President Obama gives support to net neutrality argument

Barack Obama

President Barack Obama has given his backing to the plan to keep net neutrality in the US.

The leader of the free world has thrown his support behind the plans to retain net neutrality, which is the system that keeps all data travelling along on cables with the same priority.

Obama spoke in a video posted on The White House's official YouTube account stating that a free and open internet is the fundamental right of every American.

The President fears that if the US abandons the principles of net neutrality it 'would threaten to end the internet as we know it.'

He urged the FCC to strive to do 'everything they can to protect net neutrality for everyone.'

And added that ISPs cannot decide which shopping websites or streaming services you use, and that no web service should ever be allowed to pay for priority over its online rivals.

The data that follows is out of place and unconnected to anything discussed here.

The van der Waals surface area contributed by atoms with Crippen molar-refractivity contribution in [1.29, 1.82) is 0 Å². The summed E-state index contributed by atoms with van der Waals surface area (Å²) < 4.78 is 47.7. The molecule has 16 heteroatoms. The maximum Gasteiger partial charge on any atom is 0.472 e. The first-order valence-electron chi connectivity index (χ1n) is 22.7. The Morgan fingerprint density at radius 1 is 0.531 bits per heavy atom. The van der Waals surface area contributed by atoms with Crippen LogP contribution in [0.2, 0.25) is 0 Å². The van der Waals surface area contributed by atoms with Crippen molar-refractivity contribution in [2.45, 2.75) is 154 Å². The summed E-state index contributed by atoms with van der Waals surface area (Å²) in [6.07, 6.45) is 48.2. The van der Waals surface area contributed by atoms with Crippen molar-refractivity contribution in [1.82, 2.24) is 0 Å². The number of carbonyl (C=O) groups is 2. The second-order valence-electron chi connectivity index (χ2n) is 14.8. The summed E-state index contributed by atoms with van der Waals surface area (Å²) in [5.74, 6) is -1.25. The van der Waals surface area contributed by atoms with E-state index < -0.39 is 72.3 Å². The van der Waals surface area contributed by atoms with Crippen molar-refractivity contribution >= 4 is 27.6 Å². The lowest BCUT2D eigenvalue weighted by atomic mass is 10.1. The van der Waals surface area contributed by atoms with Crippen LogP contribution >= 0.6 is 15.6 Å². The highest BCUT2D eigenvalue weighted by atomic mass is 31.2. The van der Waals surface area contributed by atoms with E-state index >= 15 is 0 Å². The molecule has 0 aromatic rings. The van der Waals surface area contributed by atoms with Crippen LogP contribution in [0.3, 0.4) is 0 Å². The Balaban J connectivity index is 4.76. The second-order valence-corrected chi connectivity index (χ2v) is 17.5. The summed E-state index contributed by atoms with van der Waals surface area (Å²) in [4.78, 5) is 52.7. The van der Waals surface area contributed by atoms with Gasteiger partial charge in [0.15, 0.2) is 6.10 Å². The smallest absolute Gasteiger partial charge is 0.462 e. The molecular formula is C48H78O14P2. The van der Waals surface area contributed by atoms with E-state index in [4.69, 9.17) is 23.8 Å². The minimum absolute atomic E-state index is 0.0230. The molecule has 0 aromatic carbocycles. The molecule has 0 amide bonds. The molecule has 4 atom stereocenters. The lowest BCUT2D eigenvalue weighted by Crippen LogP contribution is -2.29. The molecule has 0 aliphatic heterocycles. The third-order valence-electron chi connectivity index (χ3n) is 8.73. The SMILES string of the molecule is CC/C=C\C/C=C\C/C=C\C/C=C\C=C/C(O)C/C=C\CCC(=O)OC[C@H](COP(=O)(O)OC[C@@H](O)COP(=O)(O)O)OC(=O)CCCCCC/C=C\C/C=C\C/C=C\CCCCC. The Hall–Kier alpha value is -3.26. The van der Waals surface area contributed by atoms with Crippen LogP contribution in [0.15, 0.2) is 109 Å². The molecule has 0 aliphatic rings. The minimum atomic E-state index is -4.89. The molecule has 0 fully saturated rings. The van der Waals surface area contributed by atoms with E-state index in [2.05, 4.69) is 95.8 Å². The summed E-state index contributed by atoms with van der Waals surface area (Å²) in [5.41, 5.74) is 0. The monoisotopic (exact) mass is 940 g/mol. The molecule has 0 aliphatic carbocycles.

There have been numerous proposals by internet service providers in the US to end this system and instead introduce paid prioritisation systems. If this happened ISPs could charge higher fees for services that demand faster speeds and slow down those services who refuse or cannot afford to pay.  

The proposal to end neutrality has caused a huge debate in the states with the Federal Communications Commission (FCC) receiving nearly four million comments about the subject.

Net neutrality supporters have called on the FCC to change ISPs from their current status as "information services" to "Title Two telecommunications services". In doing so it would allow the governing body to block the fast and slow lane proposals by treating providers as utilities.